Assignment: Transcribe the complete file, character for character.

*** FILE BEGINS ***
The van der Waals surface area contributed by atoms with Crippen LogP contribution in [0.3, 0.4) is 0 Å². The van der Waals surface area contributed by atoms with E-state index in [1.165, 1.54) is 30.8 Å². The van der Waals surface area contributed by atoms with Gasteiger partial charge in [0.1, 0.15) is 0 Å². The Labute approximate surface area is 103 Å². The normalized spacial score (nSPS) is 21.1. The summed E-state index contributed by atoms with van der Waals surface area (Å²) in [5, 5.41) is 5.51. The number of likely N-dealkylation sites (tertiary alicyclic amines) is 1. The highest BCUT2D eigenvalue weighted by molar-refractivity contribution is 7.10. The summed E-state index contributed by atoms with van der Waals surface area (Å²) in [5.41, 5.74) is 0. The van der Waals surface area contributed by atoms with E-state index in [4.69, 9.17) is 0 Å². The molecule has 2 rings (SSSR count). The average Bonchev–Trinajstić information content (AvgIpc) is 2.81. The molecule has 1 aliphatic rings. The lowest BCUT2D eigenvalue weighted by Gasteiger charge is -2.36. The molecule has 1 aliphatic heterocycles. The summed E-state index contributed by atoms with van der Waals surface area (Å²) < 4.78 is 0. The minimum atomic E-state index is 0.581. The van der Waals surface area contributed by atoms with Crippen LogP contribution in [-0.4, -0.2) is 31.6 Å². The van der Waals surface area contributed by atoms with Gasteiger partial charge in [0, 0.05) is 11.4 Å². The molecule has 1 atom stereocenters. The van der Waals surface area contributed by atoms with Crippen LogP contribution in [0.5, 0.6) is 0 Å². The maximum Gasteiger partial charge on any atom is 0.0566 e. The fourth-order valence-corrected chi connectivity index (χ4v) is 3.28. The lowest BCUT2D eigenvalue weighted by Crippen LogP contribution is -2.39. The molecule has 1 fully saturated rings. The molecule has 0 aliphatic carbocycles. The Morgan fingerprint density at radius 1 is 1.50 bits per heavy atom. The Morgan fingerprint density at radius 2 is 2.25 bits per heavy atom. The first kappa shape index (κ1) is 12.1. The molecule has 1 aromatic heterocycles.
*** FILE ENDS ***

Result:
The van der Waals surface area contributed by atoms with Crippen LogP contribution in [0.3, 0.4) is 0 Å². The van der Waals surface area contributed by atoms with E-state index in [1.165, 1.54) is 30.8 Å². The van der Waals surface area contributed by atoms with Gasteiger partial charge in [0.1, 0.15) is 0 Å². The Labute approximate surface area is 103 Å². The normalized spacial score (nSPS) is 21.1. The summed E-state index contributed by atoms with van der Waals surface area (Å²) in [5, 5.41) is 5.51. The number of likely N-dealkylation sites (tertiary alicyclic amines) is 1. The highest BCUT2D eigenvalue weighted by molar-refractivity contribution is 7.10. The summed E-state index contributed by atoms with van der Waals surface area (Å²) in [5.41, 5.74) is 0. The van der Waals surface area contributed by atoms with E-state index in [4.69, 9.17) is 0 Å². The molecule has 2 rings (SSSR count). The average Bonchev–Trinajstić information content (AvgIpc) is 2.81. The molecule has 1 aliphatic rings. The lowest BCUT2D eigenvalue weighted by Gasteiger charge is -2.36. The molecule has 1 aliphatic heterocycles. The summed E-state index contributed by atoms with van der Waals surface area (Å²) < 4.78 is 0. The minimum atomic E-state index is 0.581. The van der Waals surface area contributed by atoms with Crippen LogP contribution in [-0.4, -0.2) is 31.6 Å². The van der Waals surface area contributed by atoms with Gasteiger partial charge in [0, 0.05) is 11.4 Å². The molecule has 1 atom stereocenters. The van der Waals surface area contributed by atoms with Crippen LogP contribution in [0.5, 0.6) is 0 Å². The maximum Gasteiger partial charge on any atom is 0.0566 e. The fourth-order valence-corrected chi connectivity index (χ4v) is 3.28. The lowest BCUT2D eigenvalue weighted by Crippen LogP contribution is -2.39. The molecule has 1 fully saturated rings. The molecule has 0 aliphatic carbocycles. The Morgan fingerprint density at radius 1 is 1.50 bits per heavy atom. The Morgan fingerprint density at radius 2 is 2.25 bits per heavy atom. The first kappa shape index (κ1) is 12.1. The molecule has 1 aromatic heterocycles.